The Inland People
Although named for the Skykomish Indians (derived from the native words “skaikh” meaning “inland” and “mish” meaning “people”), little evidence exists of native habitation near the current townsite. The tribe’s territory was along the Skykomish River, but winter villages were located farther downstream, near the present towns of Monroe, Index, and Gold Bar. Native peoples most likely used the area surrounding Skykomish for temporary campsites during hunting and berry-gathering seasons.
The arrival of Euro-American settlers to the region in the 1850s introduced smallpox and other fatal diseases to many Western Washington tribes. Early estimates of the number of Skykomish Indians vary, but by the end of the century only a few hundred remained. Although they were one of the tribes who signed the Point Elliott Treaty in 1855, and were assigned to the Tulalip Reservation along Puget Sound, a native village of 240 people was still in existence near Gold Bar as late as 1900.
Hill and the Mountains
The Great Northern Railway was built from St. Paul, Minnesota, to the Pacific Northwest in the late 1800s. Owner James J. Hill (1838-1916) was in competition with the Northern Pacific Railroad (which chose Tacoma as its terminus) to capture the Oriental trade entering Puget Sound. As Hill’s rail lines slowly, yet inexorably, lengthened across the Midwestern plains, he sent engineers to the Northern Cascades to find a suitable route over the mountains and into the fledgling city of Seattle.
In 1890, engineer John F. Stevens explored the area along Nason Creek, a tributary of the Wenatchee River, on the eastern face of the range. An assistant, C.F.B. Haskell, was sent to find the headwaters of the Nason, and discovered them near the headwaters of the Tye River, which flowed down the western side of the mountains. He carved the name “Stevens Pass” into a tree, and the transcontinental rail route was primed for completion.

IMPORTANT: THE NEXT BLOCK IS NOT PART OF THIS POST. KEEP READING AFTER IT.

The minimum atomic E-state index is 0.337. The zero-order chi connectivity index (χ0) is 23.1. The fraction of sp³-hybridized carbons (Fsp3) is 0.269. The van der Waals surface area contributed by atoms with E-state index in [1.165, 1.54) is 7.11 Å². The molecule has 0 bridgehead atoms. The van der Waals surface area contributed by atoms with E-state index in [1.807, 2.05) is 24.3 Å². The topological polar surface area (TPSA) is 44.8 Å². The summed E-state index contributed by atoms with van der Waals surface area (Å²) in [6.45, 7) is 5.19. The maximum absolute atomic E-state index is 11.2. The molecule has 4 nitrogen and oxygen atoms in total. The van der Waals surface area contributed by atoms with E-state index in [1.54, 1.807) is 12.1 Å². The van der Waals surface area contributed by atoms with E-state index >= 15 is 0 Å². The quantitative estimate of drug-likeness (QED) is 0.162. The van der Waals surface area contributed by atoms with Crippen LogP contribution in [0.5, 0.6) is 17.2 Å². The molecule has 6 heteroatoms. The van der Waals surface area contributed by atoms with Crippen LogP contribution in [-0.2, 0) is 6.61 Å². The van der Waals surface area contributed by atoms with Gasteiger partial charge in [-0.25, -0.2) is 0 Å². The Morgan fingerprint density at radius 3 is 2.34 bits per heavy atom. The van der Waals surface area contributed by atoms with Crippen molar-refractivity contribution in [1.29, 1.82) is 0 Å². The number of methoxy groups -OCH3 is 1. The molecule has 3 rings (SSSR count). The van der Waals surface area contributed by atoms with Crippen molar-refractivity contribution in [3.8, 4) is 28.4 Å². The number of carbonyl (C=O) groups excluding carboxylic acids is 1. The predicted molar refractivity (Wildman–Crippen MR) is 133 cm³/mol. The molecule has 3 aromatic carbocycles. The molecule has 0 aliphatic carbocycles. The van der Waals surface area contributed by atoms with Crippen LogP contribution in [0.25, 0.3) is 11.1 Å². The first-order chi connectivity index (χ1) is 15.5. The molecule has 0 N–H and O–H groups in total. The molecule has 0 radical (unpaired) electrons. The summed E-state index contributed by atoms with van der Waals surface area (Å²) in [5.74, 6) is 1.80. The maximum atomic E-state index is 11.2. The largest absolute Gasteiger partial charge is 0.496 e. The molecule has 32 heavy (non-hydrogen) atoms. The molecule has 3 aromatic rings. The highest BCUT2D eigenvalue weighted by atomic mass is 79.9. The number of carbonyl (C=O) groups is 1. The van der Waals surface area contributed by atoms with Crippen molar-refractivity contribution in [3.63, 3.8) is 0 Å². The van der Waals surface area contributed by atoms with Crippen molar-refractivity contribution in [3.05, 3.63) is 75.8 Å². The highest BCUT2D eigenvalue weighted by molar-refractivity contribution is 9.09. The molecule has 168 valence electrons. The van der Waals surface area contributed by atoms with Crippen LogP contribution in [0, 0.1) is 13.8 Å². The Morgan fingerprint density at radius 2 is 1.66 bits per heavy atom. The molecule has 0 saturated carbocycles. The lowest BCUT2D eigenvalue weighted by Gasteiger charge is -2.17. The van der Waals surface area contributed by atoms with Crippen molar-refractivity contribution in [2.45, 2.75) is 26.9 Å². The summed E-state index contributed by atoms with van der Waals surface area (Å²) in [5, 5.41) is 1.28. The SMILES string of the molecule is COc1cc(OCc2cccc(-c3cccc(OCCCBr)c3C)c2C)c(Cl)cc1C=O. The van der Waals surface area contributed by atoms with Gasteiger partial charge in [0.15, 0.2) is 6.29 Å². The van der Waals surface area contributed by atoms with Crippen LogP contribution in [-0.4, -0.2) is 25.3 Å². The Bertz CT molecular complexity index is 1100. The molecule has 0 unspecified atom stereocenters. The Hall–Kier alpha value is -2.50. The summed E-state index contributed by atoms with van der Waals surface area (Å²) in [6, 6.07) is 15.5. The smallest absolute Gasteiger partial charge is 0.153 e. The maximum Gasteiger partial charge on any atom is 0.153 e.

The Foresight of John Maloney
Another man accompanying Stevens and Haskell was packer John Maloney. Not one to miss an opportunity, he quickly staked a claim near the top of the pass, realizing that the many men who would build the rail line and clear the pass would need supplies, housing, and a post office. Initially his claim was known as Maloney’s Siding, but in 1893, soon after the rails were joined a mile upstream, the community was named Skykomish.
After completion of the line, Skykomish became an important stop for trains coming over the pass from the east, as well as for those crossing over from the west. A series of eight switchbacks led up from Skykomish: An engine in the front of every train pulled while an engine in the rear pushed. Twelve miles of track were required to get a train over three miles of ground. To rectify this, in 1897 construction began on a nearby tunnel.
Engineers carved out mountainsides. Timber workers made ties for the rail bed. Miners used the trains to transport ore to Puget Sound. Skykomish prospered. On August 11, 1899, Maloney and his wife Louisa Fleming filed a Plat of the Town of Skykomish. By this time, more than 150 people lived there, and the town was home to a hotel, a store, a restaurant, a school, a shingle mill, a planing mill, and many saloons.
The Central Community